Dark Digimon Decks have slow momentum and risky, but rewards patience. They don't provide much DP (if at all), Digivolving requires a lot of points, and Support Effects are often in form of double-edged effects, eg, increasing the attack powers of both the player and the opponent. However, their Special Attack often gain tremendous bonuses against specific Types and when leveled, both C-level and U-level Dark Digimon far outclasses other Types both offensively and defensively.
Rare Digimon are quirky to use. Their advanced forms aren't as strong as other types, Special Attacks vary wildly from Digimon to Digimon, and their Support usually have strange requirements/costs. However, when done right, Rare Digimon can radically tilt the balance of the game using Support Effects that either increase a Digimon's HP to match their opponent's, forcibly reduce their opponent's HP to match theirs, or reducing both Digimon's HP to very low levels. Combined with several R-level Digimon that possess Self-Destruct Special Attacks, a skilled Player can create a Self-Destruct Deck with no need for C or U-Level Digimon at all.
Death by Irony: The final boss is a computer programmer, as well as a cheating bastard and the most effective strategy against him is the hacking card which works by inflicting Hoist by His Own Petard on the opponent. Even more so considering that many players maximize the effect by using rookies, AKA the weakest monsters.
The Computer Is a Cheating Bastard: The Big Bad's game strategy. He not only makes use of most of the cards listed in the Game Breaker section, but also hacks the game allowing him to always draw the same sequence of cards in such way he can play some of the most powerful Ultimate level Digimon in the game in a single turn and easily replace them if they are destroyed. It can backfire, however, if the player has a Hacking card in his deck. He will also put you partner cards at the very end of your deck which is not necessarly a bad thing if your strategy don't rely on them as it will thin out your deck.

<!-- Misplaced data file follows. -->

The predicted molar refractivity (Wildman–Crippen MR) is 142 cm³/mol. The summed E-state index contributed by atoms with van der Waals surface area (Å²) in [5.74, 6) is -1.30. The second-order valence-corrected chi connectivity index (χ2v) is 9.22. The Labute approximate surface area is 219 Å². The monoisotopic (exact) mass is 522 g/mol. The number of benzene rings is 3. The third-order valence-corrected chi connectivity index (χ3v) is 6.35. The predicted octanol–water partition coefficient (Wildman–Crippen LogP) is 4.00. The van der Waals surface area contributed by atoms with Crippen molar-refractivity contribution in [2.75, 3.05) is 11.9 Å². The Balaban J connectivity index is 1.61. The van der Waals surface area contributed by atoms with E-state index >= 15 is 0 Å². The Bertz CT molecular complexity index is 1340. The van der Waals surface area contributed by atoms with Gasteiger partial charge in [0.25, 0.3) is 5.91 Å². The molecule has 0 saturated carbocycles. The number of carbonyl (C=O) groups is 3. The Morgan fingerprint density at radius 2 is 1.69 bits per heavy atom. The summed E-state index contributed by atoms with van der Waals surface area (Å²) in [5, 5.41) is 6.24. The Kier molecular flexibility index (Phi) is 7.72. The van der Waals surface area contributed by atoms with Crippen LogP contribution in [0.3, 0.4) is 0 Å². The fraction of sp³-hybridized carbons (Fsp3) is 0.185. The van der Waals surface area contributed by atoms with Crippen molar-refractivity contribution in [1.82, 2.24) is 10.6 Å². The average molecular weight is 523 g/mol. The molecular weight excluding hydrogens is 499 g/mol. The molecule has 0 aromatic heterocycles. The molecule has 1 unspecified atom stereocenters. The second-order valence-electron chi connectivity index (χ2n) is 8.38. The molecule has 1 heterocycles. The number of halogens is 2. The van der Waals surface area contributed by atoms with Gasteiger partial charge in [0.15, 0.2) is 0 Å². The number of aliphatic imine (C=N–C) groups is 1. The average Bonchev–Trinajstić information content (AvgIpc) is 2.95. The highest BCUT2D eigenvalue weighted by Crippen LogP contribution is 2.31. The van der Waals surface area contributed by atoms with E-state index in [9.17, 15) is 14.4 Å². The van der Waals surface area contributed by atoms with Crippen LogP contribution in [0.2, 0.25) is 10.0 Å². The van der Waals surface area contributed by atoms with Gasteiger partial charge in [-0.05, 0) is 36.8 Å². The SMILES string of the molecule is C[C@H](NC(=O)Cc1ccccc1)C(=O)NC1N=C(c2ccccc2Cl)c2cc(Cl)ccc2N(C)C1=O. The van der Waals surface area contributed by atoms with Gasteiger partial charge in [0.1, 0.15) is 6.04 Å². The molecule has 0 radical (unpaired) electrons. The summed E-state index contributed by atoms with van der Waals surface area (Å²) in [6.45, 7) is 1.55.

Difficult but Awesome: R-level Dark Digimon are, at best, mediocre in attack or defense, and most C or U-Level Digimon require hefty DP to Digivolve into. That being said, if they DO Digivolve, U-Level Dark Digimon are the some of the strongest Digimon cards in the game. The same goes with Rare-Type Digimon with their wildly varying Support and Effect Attacks. Safe to say both Decks are not for beginners.
Fusion Dance: You are able to fuse cards together to create a new one or mash them into one of your partners for exp points. Certain specific combinations grants you some rare and powerful cards. Otherwise, what you'll get will be determined by the exp value of both cards fused.
One Steve Limit: Averted. There are two different Devimons and Myotismons in the game you must defeat.
Rank Inflation: Inverted. Several Digimon who were formerly Mega level appear as Ultimate level in this game. The reason for this is that the Ultimate level was already the hard to reach powerful level, and adding a level with an identical role above that would have a negative effect on game play.
Recurring Boss: Wormmon and his evolutions in the beginning of the game.
Shout-Out: To Digimon World. The background of many digimon cards are the locations at Digimon World (exactly where you meet them, such as ModokiBetamon at Native Forest and the card has a picture of Native Forest, etc). Also, many option cards are the items from the said game, such as Fire Spot and Ice Crystal.
Shut Up, Hannibal!: The player character pulls this on the Digimon Emperor in the middle of his speech about why he's so much greater than normal people and Digimon. Coupled with his loss, it leads into his Villainous Breakdown not too long afterwards.
Wake-Up Call Boss: Veemon at Flame City due to his Digimon with extremely high attack power and Garurumon in Igloo City due to his ability to control your attacks and force you to trigger his countermeasures.